To make the search for fermented grapes almost as enjoyable as drinking them or throwing them at passing busses, Vino 100's friendly and knowledgeable staff of winetrepreneurs assists customers in making informed wine selections without the need for clunky vinometers and high-powered wineoculars. Vino 100 stocks more than 200 wines priced at $25 or less and more than 200 wines priced at $26 and up, as well as dozens of bottles costing equal to or less than the square root of the daily NASDAQ index. Amid its charmingly rustic décor, visitors can grab a bottle of Seven Hills Riesling ($15), De Tierra Merlot ($18), and more. The type of bottle all depends on whether they want to massage taste buds during dinner or inject a giggly romanticism into an evening that's usually spent playing Yahtzee and watching dance-contest recap shows. You can also peruse a wide selection of craft beers and savory meats and cheeses.
Dedicated instructors at In the Spotlight Dance Center lead burgeoning ballerinas ages 2–18 through class curriculums of classical and modern ballet, lyrical and contemporary dance, and rhythm-boosting sessions in jazz, tap, and hip-hop. Students meet each week to shimmy and shuffle in one-hour sessions, prepping for potential careers as performers or the interpretive dance translator for the United Nations. Young tots can receive a triple threat initiation to dance with a combination class of tap, ballet, and jazz, and advanced dancers have the option of attended accelerated classes in pointe and repertoire.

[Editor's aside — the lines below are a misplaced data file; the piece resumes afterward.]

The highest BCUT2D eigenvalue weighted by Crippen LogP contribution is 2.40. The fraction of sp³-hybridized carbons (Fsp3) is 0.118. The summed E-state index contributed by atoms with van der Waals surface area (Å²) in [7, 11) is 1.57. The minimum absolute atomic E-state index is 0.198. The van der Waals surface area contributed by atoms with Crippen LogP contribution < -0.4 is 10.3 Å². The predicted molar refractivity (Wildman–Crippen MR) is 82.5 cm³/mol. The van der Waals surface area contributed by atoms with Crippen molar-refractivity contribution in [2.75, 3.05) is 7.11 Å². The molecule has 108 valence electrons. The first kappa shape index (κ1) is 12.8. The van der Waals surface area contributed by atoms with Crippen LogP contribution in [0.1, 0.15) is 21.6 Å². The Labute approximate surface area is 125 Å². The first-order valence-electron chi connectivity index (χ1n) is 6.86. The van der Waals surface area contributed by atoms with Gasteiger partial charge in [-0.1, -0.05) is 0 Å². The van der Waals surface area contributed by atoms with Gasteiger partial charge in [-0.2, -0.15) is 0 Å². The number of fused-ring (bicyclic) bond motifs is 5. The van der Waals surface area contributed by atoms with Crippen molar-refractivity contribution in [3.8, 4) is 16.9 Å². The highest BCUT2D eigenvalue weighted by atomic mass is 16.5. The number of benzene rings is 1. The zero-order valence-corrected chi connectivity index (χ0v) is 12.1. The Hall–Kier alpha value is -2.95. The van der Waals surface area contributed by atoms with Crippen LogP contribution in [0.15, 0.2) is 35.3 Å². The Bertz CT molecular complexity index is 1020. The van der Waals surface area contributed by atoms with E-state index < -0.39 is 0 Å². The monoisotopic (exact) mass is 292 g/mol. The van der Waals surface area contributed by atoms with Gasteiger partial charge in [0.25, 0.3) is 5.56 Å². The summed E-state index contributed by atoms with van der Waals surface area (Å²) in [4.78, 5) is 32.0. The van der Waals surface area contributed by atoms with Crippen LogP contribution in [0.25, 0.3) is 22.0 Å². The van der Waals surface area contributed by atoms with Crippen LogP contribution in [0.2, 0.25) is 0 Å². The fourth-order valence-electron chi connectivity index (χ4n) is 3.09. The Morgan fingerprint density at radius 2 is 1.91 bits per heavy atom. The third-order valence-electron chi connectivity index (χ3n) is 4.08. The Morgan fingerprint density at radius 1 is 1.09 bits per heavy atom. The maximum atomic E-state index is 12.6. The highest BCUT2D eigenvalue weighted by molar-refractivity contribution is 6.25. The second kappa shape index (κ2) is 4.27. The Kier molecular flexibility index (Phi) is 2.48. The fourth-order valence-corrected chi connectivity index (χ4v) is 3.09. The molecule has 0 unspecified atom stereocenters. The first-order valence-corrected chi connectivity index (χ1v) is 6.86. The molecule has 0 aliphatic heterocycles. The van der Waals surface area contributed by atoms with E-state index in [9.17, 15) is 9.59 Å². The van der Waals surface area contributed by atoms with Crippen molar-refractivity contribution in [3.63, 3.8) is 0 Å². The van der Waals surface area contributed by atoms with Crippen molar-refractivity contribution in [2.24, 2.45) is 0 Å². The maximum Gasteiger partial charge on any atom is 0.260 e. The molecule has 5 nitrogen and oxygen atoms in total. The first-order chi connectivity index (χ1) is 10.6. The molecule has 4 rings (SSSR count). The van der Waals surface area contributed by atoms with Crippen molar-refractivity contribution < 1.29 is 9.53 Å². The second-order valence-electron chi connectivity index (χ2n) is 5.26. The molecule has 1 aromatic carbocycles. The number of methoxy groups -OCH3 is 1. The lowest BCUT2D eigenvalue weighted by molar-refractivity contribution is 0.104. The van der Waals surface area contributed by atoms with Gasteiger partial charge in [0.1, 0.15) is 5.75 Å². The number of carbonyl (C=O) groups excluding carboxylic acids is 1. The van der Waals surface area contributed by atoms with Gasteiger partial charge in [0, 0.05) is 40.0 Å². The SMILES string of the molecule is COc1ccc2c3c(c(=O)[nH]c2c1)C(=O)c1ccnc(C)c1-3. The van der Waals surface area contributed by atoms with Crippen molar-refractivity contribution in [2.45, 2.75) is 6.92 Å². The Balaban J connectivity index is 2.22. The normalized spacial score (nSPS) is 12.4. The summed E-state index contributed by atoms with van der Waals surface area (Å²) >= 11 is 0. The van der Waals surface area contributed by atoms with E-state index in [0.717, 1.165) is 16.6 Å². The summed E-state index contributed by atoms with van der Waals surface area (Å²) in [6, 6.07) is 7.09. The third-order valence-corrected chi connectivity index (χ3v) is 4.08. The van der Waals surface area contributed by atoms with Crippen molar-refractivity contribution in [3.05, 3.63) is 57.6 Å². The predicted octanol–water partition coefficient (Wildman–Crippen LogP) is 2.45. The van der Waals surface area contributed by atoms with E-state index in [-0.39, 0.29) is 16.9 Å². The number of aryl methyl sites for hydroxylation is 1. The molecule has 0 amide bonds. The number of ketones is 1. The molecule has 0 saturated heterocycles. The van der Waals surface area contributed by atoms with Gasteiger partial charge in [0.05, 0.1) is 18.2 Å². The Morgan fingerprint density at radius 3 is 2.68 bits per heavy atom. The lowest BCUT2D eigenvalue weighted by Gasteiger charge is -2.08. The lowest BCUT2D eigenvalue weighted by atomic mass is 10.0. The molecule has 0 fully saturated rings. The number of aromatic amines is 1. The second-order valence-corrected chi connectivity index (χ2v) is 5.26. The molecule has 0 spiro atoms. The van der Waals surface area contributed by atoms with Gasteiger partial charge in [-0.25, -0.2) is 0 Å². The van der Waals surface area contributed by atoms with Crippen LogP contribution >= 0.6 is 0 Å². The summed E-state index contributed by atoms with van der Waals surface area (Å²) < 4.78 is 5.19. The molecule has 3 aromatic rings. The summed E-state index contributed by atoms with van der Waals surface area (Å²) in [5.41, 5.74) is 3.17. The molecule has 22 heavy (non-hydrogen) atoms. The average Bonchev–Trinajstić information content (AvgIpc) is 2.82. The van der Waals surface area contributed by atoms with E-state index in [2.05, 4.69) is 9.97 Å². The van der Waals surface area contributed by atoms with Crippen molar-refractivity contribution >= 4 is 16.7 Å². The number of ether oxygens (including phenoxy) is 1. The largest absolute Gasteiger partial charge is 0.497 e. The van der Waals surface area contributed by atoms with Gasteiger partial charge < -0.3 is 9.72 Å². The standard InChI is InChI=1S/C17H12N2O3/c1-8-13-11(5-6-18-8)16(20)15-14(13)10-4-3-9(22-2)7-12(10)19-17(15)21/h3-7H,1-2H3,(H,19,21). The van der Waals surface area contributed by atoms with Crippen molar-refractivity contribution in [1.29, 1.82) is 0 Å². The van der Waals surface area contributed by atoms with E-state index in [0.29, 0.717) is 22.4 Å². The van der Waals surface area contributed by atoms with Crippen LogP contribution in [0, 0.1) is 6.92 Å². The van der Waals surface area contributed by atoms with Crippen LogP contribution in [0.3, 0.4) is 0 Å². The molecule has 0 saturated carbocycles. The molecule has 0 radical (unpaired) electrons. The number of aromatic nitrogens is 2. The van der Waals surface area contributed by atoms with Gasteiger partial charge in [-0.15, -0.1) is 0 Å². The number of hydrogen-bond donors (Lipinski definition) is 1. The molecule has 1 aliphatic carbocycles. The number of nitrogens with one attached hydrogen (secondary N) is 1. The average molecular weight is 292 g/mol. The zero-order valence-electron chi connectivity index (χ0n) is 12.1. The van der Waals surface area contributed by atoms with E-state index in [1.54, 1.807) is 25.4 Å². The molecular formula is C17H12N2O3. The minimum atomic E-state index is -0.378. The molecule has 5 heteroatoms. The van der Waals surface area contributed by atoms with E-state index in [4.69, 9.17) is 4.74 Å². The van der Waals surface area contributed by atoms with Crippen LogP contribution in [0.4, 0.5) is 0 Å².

Though the members of San Joaquin River Stewardship Program spend much of their time testing the San Joaquin River's water quality, studying its insects, and growing and replanting native vegetation, they also help make their prized waterway fun for visitors. They provide outdoor recreation, such as kayaking trips down calm currents during the day and at night, often teaching participants how to fish for rainbow trout and bass. They also lead nature hikes along the shore, where groups can see wildlife and native plants during bird-watching, animal-tracking, plant-identification, and scavenger-hunt excursions. Their outdoor-school programs reflect their dedication to conservation by teaching hands-on activities, exploration, and critical-thinking exercises for budding stewards. They also provide scholarships in canoe and kayak training, as well as fish crowd-control training, for visitors 10?18 years old. To get visitors of all ages interested in water and habitat conservation, they lead year-round river channel and shoreline cleanup projects on foot or in canoes.
Yosemite Mountain Sugar Pine Railroad's track may only be four miles long, but their trains cover decades in that distance. Here, a duo of antique steam engines?one built in 1913, the other in 1928?tow travelers through the piney wilderness of Sierra National Forest. Along the way, guides provide a glimpse of how America's wilderness looked to the railroad companies and loggers as they worked their way westward and shipped raw materials back east. The lesson also incorporates a bit of biology, as tour-leaders will often deviate from historical discussion to talk about local wildlife or how lumberjacks evolved their ax hands.
On certain evenings, the conductors extend the track tour from one-hour to three. Guests begin the evening with a barbecue dinner, then ride the train to a campfire for a sing-along. They then get back on the locomotive for an evening trip back to the modern era.